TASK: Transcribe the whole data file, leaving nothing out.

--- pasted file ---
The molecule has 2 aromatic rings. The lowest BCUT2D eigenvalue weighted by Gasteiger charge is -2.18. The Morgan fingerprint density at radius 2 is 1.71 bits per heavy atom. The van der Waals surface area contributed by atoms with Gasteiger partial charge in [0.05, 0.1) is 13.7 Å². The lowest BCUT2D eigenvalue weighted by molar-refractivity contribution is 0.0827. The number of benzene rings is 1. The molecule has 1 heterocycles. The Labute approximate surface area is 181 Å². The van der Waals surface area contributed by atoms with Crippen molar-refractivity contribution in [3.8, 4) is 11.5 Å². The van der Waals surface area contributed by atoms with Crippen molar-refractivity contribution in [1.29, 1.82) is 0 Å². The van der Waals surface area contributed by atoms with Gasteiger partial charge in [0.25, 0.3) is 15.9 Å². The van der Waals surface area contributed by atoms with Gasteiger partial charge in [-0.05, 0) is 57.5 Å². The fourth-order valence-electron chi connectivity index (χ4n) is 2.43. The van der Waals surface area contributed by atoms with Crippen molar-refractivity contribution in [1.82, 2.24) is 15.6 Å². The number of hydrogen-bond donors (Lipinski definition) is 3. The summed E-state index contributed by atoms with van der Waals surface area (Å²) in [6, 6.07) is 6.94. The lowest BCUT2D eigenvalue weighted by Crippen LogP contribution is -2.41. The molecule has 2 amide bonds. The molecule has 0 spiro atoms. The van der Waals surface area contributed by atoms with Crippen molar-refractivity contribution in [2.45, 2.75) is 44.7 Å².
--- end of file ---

The molecule has 2 aromatic rings. The lowest BCUT2D eigenvalue weighted by Gasteiger charge is -2.18. The Morgan fingerprint density at radius 2 is 1.71 bits per heavy atom. The van der Waals surface area contributed by atoms with Gasteiger partial charge in [0.05, 0.1) is 13.7 Å². The lowest BCUT2D eigenvalue weighted by molar-refractivity contribution is 0.0827. The number of benzene rings is 1. The molecule has 1 heterocycles. The Labute approximate surface area is 181 Å². The van der Waals surface area contributed by atoms with Crippen molar-refractivity contribution in [3.8, 4) is 11.5 Å². The van der Waals surface area contributed by atoms with Crippen molar-refractivity contribution in [1.29, 1.82) is 0 Å². The van der Waals surface area contributed by atoms with Gasteiger partial charge in [0.25, 0.3) is 15.9 Å². The van der Waals surface area contributed by atoms with Gasteiger partial charge in [-0.05, 0) is 57.5 Å². The fourth-order valence-electron chi connectivity index (χ4n) is 2.43. The van der Waals surface area contributed by atoms with Crippen molar-refractivity contribution in [1.82, 2.24) is 15.6 Å². The number of hydrogen-bond donors (Lipinski definition) is 3. The summed E-state index contributed by atoms with van der Waals surface area (Å²) in [6, 6.07) is 6.94. The lowest BCUT2D eigenvalue weighted by Crippen LogP contribution is -2.41. The molecule has 2 amide bonds. The molecule has 0 spiro atoms. The van der Waals surface area contributed by atoms with Crippen molar-refractivity contribution in [2.45, 2.75) is 44.7 Å².